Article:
We can’t all be warriors

outrage junkiesEverywhere I look online — Facebook, WordPress, emails, wherever, people are screaming into the ether that if we — you, me, the lamppost — are not doing something about what’s going on in “the world” — read, if we’re not taking to the streets and marching to their tune — then we’re complicit in what they believe is wrong, and we are a part of whatever they think is “the problem”.  And trust me on this, dear reader, according to my friends and family, there are many many problems in the world.  And according to all of them, I am party to each and every problem because I’m not taking to the streets and shouting from the rooftops about how wrong and terrible everything is right now. It’s getting to the point that I’m afraid to read my social media anymore… So much wrong with… everything… politics, race, misogyny, &c…  Why am I not outraged? Where is my soul? Was I born without one?

I, for one, am tired of being blamed for other people’s actions. I am innocent of any bloodshed, and refuse to take the blame for any wrongdoings committed by anyone else. Especially for acts of violence committed by people hundreds or thousands of miles from where I live and committed in places and times when I wasn’t present and couldn’t stop them because I wasn’t fucking there to do anything about them. Period. End of discussion.  Being outraged after the fact does nothing. Less than nothing. It is a useless emotion. I refuse to participate in it.

cant stand peopleAnyway, here’s my answer to all of the people saying “If you’re not outraged, you’re not paying attention” — so original by the way… Like they haven’t been saying that since Roman times. *sigh*  No, I’m not outraged. And yes, I am paying attention. Paying attention is something I do.  I watched during the 1970’s when they said the world was ending because of overpopulation and pollution, and we had a “fuel crisis” — we were consuming our natural resources! It’s all coming to an end! Soylent green is made of people! Why are we at war with Vietnam? Look at all of this racial tension! Race Riots! Nuclear war is imminent! We had drills where we ducked under our desks at school. You know, like that would help. Look at the police brutality! The government is corrupt! Isn’t anyone paying attention? Why aren’t you outraged? Of course, I was just a kid then, but I still paid attention. All of this rigmarole is nothing new or different. It’s the same ol’ same ol’ with a new coat of paint. It happens every generation, but people seem to have a short memory when it comes to these things.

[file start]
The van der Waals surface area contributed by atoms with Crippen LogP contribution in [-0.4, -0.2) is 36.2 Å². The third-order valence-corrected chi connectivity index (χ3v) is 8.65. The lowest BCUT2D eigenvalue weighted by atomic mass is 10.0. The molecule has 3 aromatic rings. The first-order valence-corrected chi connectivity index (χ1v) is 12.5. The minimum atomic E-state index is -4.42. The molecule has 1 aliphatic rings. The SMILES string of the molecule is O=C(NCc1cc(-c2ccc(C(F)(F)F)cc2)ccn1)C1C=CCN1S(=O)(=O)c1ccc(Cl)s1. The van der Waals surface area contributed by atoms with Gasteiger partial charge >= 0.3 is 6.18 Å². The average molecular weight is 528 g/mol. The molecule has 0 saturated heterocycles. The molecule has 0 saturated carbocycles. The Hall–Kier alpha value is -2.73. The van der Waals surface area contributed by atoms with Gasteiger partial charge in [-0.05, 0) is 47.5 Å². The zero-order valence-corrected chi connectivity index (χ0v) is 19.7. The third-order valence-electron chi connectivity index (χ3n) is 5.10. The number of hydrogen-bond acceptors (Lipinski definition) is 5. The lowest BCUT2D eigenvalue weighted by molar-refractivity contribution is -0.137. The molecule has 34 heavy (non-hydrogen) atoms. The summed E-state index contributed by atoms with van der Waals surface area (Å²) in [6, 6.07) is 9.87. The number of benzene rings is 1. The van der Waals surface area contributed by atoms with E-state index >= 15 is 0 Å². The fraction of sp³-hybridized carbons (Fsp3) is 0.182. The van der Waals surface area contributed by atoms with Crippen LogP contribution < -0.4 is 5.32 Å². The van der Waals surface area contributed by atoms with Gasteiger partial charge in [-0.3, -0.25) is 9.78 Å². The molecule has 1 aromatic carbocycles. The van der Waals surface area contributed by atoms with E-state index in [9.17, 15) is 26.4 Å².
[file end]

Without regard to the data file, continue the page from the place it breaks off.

our-days-are-happier-when-we-give-peopleI have also paid attention to how the people of this nation treat each other — and I’m talking all people of all races, religions, and political parties. But I have also studied and read sociology throughout the ages. Y’all think that everything that’s happening today is new or different? Do you think it’s unique to the United States, or to African Americans and the skinheads? Not even close. It’s as old as time and human history. I don’t condone violence nor do I condone bigoted behavior, and yes, I will speak up against it when I come across it. But what I won’t do is categorically condemn an entire race, religion, or political party based on the actions of a few outspoken or violent people of that group. Because that is bigoted behavior — which I do not condone. I’m sorry, it’s against my beliefs. And if that paints me as “wrong” in your eyes, well, that’s on you. I don’t apologize for my beliefs.